Dragon Quest – one of my favourite game series when growing up. Initially, it was the colorful, cel-shaded art that enticed me into the series. But, what kept me there was its engaging storyline, charming characters, and vibrant, Medieval-like towns. Not to mention the weapons, items, and spells that fleshed out a concise and enjoyable combat system. Oh, and all the different types of monsters encountered along the way!
A story of accents
One thing the English Dragon Quest games are known for among fans is the huge array of accents that accompany those charming characters. However, if you don’t live in the UK, the chances are you may not recognize them or understand their implications in relation to the storylines. In this blog, I will cover two of my favourites examples… though there are plenty more out there for you to explore!
Yangus from Dragon Quest VIII is my first choice. His character background underwent a slight change. He originally spoke using ‘dockworker’ slang in the original Japanese version. But in the English version, the localization team gave him an inner-city, East London accent – named a ‘cockney accent’ – that, in film, has become synonymous with the crime genre – think Michael Caine (the Italian Job), Bob Hoskins (The Long Good Friday), Danny Dyer (Football Factory, as well as the voice of Kent Paul in GTA: Vice City) and Ray Winstone (Sexy Beast). In addition, the localization team named Yangus’ hometown ‘Pickham’, which was a crime-ridden slum. But, did you know this was named after a once-notorious area of London called Peckham? It’s likely the localization team deliberately intended for these little details to reinforce Yangus’ past-life in the story, one of a former bandit.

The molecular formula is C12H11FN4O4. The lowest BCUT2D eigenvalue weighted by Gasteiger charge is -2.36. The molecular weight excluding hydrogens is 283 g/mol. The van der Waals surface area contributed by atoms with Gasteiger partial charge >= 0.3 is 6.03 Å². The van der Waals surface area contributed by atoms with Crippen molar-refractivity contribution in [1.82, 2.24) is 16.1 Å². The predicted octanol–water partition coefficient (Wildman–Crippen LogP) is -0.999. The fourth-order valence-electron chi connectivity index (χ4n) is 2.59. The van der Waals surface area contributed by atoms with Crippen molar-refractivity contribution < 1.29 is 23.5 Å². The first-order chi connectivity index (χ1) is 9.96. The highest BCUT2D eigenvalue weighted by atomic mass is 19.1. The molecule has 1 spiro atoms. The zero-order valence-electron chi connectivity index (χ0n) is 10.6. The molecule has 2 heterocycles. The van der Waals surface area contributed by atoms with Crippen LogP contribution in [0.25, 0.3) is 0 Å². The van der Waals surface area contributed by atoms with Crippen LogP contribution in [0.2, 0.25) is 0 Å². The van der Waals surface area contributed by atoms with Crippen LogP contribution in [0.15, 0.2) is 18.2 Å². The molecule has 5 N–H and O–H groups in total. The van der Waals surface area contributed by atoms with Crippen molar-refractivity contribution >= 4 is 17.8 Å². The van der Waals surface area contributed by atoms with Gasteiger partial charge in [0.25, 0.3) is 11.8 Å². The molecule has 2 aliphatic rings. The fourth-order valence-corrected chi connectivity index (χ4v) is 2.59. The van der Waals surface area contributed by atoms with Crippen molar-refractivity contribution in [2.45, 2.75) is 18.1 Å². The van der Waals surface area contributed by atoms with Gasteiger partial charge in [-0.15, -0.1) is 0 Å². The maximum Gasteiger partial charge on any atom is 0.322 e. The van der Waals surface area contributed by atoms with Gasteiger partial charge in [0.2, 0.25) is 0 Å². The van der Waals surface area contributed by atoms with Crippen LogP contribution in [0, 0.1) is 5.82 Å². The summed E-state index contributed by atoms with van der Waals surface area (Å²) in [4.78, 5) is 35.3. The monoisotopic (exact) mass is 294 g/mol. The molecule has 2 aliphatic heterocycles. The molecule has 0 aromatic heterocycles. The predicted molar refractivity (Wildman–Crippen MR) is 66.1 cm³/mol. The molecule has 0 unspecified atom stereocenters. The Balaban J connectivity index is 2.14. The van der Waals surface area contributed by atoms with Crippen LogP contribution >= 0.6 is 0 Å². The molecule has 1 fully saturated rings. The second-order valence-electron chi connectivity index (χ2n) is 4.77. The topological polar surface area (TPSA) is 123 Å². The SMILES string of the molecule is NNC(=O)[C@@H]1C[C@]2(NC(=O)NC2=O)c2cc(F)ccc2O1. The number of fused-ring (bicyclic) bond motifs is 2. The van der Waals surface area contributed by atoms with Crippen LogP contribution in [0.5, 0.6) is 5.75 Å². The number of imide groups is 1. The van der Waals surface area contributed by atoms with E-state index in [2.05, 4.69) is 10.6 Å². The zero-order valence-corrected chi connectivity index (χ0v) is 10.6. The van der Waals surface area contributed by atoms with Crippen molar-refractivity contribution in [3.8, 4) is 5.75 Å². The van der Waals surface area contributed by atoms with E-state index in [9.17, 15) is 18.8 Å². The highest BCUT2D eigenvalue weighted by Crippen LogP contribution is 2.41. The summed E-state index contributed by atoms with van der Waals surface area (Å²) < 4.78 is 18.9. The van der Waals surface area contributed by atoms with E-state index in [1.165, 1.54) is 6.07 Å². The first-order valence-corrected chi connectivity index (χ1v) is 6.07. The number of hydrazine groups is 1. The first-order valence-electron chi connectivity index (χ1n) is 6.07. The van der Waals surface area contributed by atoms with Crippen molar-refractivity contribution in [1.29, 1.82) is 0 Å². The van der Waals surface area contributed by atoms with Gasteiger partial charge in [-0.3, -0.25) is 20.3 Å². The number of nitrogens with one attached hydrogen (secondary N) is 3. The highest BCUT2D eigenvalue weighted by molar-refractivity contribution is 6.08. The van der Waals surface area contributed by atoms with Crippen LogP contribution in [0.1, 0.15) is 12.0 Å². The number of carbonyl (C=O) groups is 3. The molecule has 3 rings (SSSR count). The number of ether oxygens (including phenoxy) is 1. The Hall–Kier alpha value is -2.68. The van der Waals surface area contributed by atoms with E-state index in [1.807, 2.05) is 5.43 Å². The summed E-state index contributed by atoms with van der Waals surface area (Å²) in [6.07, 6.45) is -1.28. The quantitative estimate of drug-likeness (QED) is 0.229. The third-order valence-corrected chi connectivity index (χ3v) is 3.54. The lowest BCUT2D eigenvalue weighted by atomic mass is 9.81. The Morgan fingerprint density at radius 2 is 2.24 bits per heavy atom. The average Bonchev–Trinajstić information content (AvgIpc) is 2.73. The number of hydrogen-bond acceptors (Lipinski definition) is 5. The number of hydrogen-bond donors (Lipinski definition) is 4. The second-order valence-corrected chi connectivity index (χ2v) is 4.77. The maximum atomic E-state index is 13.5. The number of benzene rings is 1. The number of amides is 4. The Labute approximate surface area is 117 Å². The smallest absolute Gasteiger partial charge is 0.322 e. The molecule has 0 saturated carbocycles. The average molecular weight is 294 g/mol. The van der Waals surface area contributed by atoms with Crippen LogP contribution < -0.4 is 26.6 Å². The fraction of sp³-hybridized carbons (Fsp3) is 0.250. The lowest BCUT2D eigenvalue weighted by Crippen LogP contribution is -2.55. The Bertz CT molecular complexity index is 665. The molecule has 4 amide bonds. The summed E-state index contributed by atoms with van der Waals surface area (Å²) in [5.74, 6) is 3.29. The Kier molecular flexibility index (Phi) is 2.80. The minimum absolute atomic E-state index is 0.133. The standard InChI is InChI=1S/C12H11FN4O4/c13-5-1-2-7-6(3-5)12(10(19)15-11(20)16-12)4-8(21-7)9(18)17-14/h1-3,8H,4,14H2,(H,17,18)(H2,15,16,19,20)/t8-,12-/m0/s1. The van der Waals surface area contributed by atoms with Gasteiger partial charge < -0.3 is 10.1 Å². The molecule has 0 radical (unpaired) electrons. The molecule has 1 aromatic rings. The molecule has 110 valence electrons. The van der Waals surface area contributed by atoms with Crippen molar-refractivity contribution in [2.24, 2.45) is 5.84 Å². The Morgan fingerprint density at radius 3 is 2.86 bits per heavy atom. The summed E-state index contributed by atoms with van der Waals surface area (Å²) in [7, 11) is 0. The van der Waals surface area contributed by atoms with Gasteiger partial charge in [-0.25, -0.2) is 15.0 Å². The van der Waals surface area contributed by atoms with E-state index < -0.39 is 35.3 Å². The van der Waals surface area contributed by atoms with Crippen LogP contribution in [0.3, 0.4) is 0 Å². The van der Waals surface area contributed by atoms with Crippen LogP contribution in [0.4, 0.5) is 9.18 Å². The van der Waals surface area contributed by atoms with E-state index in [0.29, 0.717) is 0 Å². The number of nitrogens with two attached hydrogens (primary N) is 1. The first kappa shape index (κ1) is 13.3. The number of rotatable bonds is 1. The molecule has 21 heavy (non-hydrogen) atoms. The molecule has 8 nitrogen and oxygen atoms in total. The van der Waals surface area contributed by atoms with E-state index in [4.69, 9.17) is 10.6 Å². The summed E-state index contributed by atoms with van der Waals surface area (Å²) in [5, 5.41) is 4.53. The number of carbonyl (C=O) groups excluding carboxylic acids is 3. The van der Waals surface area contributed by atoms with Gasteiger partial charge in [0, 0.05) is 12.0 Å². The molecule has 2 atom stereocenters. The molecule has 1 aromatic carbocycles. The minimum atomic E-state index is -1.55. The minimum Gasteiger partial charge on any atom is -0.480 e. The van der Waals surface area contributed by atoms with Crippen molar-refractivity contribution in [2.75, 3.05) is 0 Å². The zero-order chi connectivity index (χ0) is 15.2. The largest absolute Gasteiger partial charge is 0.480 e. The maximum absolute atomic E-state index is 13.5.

Additionally, it allowed the team to showcase some of the splendours of cockney slang:
“ ’Old your ‘orses!” (hold your horses) this means “wait just one minute!”
“Yer avin’ a giraffe, intcha?!” this is what is known as ‘cockney rhyming slang’, and it rhymes with “you’re having a laugh” – it’s used to convey the idea that what someone has said isn’t fair, like “you must be joking!”
“Keep your ‘air on” (keep your hair on) which means “there’s no need to panic.”
And finally, “cor blimey!” – which is an exclamation of surprise.
Setting the tone through Localization
Similarly, actor Blake Ritson – who speaks with a middle-class, English accent – was chosen to voice Yangus’ travel companion Angelo, the well-spoken, Templar knight. There are many other examples like this.
Moving on to my second choice, we have the locals of Cobblestone Village, from Dragon Quest XI. It’s likely very few people outside the UK will know that these villagers speak with a ‘West Country’ English accent. This is an accent spoken in the more rural parts of western England, and it’s often stereotyped in the UK as ‘rural living’. And this again is reinforced by the name itself: Cobblestone Village – which, among UK gamers, would likely elicit thoughts of small, quintessential, and slow-paced towns in the countryside (what we call ‘villages’). Again, these choices were likely by design, as they help paint a picture of a simple, innocent environment that nestled the hero as he grew up, prior to his setting off into what was a great, dangerous unknown.
Final thoughts (for part one)
However, Dragon Quest is popular in many other English-speaking countries, so I can’t help but wonder if some of these little details went over the heads of many gamers. Indeed, the dominance of UK accents in the series has been quite a divisive subject amongst the fan base. However, it’s thought that they were selected because they hark back to fairy tales and the M edieval era. Interestingly, the original Japanese release of DQVIII didn’t feature any voice acting at all – only onscreen writing.
So, if you’re a non-UK Dragon Quest fan, did you pick up on these details when you played the game? Or do you feel you missed out? I personally felt the games were beautifully recreated into English and I appreciated all the quirky little details… Dragon Quest XII can’t come soon enough!